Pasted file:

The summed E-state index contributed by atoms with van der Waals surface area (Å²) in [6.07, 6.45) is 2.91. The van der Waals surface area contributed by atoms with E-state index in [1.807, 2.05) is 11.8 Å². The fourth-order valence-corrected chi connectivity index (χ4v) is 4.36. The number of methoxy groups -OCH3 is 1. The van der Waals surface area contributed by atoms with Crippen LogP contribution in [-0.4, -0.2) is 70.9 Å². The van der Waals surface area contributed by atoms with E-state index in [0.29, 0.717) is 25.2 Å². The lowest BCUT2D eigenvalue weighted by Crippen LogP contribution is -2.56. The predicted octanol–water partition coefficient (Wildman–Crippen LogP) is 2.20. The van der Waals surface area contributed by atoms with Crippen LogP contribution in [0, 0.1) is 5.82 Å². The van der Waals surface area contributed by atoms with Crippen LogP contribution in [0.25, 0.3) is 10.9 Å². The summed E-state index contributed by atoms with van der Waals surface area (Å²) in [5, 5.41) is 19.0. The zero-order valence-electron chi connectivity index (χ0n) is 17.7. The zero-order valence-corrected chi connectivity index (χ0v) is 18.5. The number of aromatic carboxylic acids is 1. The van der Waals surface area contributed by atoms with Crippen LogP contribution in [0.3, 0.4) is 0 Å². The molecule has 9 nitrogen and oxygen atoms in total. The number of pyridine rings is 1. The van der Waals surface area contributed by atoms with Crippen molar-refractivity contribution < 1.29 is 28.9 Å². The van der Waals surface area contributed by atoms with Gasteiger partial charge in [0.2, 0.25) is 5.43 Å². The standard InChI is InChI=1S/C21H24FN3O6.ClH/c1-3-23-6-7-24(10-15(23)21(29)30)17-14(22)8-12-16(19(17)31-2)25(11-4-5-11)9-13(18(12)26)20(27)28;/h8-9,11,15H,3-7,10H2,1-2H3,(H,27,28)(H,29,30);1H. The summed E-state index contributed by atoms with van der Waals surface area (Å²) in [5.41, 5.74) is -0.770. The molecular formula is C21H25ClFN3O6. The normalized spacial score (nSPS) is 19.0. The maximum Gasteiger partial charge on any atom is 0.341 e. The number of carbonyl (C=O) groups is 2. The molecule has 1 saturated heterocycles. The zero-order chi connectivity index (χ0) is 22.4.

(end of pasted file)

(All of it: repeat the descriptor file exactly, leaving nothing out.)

The summed E-state index contributed by atoms with van der Waals surface area (Å²) in [6.07, 6.45) is 2.91. The van der Waals surface area contributed by atoms with E-state index in [1.807, 2.05) is 11.8 Å². The fourth-order valence-corrected chi connectivity index (χ4v) is 4.36. The number of methoxy groups -OCH3 is 1. The van der Waals surface area contributed by atoms with Crippen LogP contribution in [-0.4, -0.2) is 70.9 Å². The van der Waals surface area contributed by atoms with E-state index in [0.29, 0.717) is 25.2 Å². The lowest BCUT2D eigenvalue weighted by Crippen LogP contribution is -2.56. The predicted octanol–water partition coefficient (Wildman–Crippen LogP) is 2.20. The van der Waals surface area contributed by atoms with Crippen LogP contribution in [0, 0.1) is 5.82 Å². The van der Waals surface area contributed by atoms with Crippen LogP contribution in [0.25, 0.3) is 10.9 Å². The summed E-state index contributed by atoms with van der Waals surface area (Å²) in [5, 5.41) is 19.0. The zero-order valence-electron chi connectivity index (χ0n) is 17.7. The zero-order valence-corrected chi connectivity index (χ0v) is 18.5. The number of aromatic carboxylic acids is 1. The van der Waals surface area contributed by atoms with Crippen LogP contribution in [0.3, 0.4) is 0 Å². The molecule has 9 nitrogen and oxygen atoms in total. The number of pyridine rings is 1. The van der Waals surface area contributed by atoms with Crippen molar-refractivity contribution < 1.29 is 28.9 Å². The van der Waals surface area contributed by atoms with Gasteiger partial charge in [0.2, 0.25) is 5.43 Å². The standard InChI is InChI=1S/C21H24FN3O6.ClH/c1-3-23-6-7-24(10-15(23)21(29)30)17-14(22)8-12-16(19(17)31-2)25(11-4-5-11)9-13(18(12)26)20(27)28;/h8-9,11,15H,3-7,10H2,1-2H3,(H,27,28)(H,29,30);1H. The summed E-state index contributed by atoms with van der Waals surface area (Å²) in [5.41, 5.74) is -0.770. The molecular formula is C21H25ClFN3O6. The normalized spacial score (nSPS) is 19.0. The maximum Gasteiger partial charge on any atom is 0.341 e. The number of carbonyl (C=O) groups is 2. The molecule has 1 saturated heterocycles. The zero-order chi connectivity index (χ0) is 22.4.